Fwd: [csaa-forum] RE: Another attack on CS in the Oz

Vera Mackie vmackie at unimelb.edu.au
Sat Jul 29 09:39:31 CST 2006

It seems to me that there is a constant slippage in this debate.
The theories we deploy to understand cultural phenomena are one thing.
The language we use to communicate our conclusions based on testing 
those theories is another thing.
It's quite possible to deploy the insights of our favourite theorists, 
but to choose how we communicate this.
This could be the choice between 'quotidian' or 'everyday' as we have 
seen in this debate (although quotidian is hardly an abstruse word!).
Or it could mean choosing to use technical words like 'habitus', but 
adding a gloss in simpler language
We do this all the time, when lecturing to undergraduates, or when 
reviewing books for the newspapers rather than academic journals.
We need to keep the practice of rigorous theorising and testing of 
We need to expose the unarticulated theories behind the popular debates.
(There's nothing more dangerous than an unarticulated theory masked as 
common sense.)
In other words, we shouldn't go along with this slippage of equating 
academic  rigour with difficult and exclusionary language.

Vera Mackie

Begin forwarded message:

> From: "Mark Davis" <davismr at unimelb.edu.au>
> Date: 28 July 2006 10:43:24 PM
> To: csaa-forum at lists.cdu.edu.au
> Subject: Re: [csaa-forum] RE: Another attack on CS in the Oz
> With all due respect to those concerned, I'm not convinced that Emma
> Dawson is making any attempt to 'delegitimise' academic discussion. As 
> she
> writes:
>> Lest I be sternly rebuked by fellow students and researchers, let me 
>> make
> it clear that I fully >support rigorous scholarship and will vigorously
> defend the right of academics to contribute to >the intellectual
> development of the human race at the most theoretical level. The
> apparently >abstract and often obscure work by researchers in social
> sciences and cultural studies is >essential to the development of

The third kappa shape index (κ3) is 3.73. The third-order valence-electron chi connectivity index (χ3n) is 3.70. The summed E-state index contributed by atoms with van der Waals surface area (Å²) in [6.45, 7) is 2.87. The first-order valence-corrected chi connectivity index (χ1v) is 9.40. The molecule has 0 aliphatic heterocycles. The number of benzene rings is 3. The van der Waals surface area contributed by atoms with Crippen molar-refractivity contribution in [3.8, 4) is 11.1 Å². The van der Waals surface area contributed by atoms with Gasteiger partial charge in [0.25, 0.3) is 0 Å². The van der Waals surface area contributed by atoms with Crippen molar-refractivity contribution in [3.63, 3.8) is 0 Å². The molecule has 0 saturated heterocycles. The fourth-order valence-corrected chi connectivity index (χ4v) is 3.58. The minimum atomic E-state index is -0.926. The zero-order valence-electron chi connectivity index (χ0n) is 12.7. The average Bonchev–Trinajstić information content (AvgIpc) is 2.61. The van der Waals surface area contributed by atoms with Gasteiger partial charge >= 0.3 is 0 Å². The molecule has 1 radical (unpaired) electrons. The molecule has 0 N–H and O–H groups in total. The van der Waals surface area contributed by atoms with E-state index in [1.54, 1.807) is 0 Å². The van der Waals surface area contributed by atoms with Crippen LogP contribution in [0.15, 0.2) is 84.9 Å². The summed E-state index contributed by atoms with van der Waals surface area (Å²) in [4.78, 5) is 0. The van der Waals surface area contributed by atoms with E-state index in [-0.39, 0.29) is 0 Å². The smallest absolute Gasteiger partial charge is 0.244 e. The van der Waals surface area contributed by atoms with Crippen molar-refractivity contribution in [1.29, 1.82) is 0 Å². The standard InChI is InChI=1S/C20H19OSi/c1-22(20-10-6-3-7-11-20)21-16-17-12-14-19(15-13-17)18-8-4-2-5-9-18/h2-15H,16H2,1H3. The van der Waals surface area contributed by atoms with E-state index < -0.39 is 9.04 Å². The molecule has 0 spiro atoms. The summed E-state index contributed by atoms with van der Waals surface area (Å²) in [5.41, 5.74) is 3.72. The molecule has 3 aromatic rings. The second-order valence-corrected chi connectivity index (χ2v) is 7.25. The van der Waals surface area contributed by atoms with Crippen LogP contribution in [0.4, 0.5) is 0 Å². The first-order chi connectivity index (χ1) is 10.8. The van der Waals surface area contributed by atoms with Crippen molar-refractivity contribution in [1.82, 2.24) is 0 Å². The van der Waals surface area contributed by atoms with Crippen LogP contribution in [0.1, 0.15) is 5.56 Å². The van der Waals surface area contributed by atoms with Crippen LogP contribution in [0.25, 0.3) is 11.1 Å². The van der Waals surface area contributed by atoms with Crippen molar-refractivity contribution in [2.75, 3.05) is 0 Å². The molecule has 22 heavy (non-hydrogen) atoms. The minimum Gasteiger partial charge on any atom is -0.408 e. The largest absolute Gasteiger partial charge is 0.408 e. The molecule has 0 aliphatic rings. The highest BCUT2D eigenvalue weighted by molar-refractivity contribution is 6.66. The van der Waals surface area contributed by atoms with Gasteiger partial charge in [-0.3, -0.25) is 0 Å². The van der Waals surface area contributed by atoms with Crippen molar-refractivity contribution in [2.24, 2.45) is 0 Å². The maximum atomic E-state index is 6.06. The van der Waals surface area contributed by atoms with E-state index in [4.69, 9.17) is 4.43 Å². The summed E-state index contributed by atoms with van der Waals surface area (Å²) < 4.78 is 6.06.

> ideas.
> Nor, as someone suggested, is she suggesting that: 'it is OK for 
> academics
> to engage in abstract theorising, but then says we can't do it in 
> relation
> to this topic.'
> Rather, she raises some salient points about the failure of 'theory' in
> public debate, whilst deriding conservative anti-multiculturalism.
> There is, I think, a useful and necessary debate to be had about this 
> lack
> of impact. Bewilderingly, from where I sit, even after three decades of
> 'theory' - and of neoliberalism - it is still primarily old-fashioned
> liberals representing progressive positions in public debate. While 
> there
> are plenty of institutional reasons for that, I don't think 'we' can 
> blame
> others for ever. The penultimate para of her piece stands both as a
> defense of our intellectual practice, and as an indictment of our 
> relative
> failure to work the public sphere proper:
>> Australia can ill afford this kind of intellectual segregation: while
> conservatives lament that our >universities are held captive by 
> left-wing
> thought, progressives should also be distressed by >their inability to
> penetrate the public sphere and to counter the often destructive and
> ill->informed statements of commentators whose pronouncements could
> easily be destroyed by a >well-researched and clearly written argument.
> Disclosure: while I don't know Emma, I do know her work and am one of 
> the
> OzProspect board members who granted her fellowship.
> Best wishes for the conference
> Mark
> NB: someone earlier made a throwaway point about Emma's belonging to a
> tank whilst criticising them. OzProspect is non-partisan and survives,
> just, on a miniscule budget compared to multimillion dollar partisan
> juggernauts like the CIS. Equivalence? We wish!
> M
> --
> Mark Davis
> Publishing and Communications Program
> Department of English with Cultural Studies
> University of Melbourne
> 61-3-8344-3349
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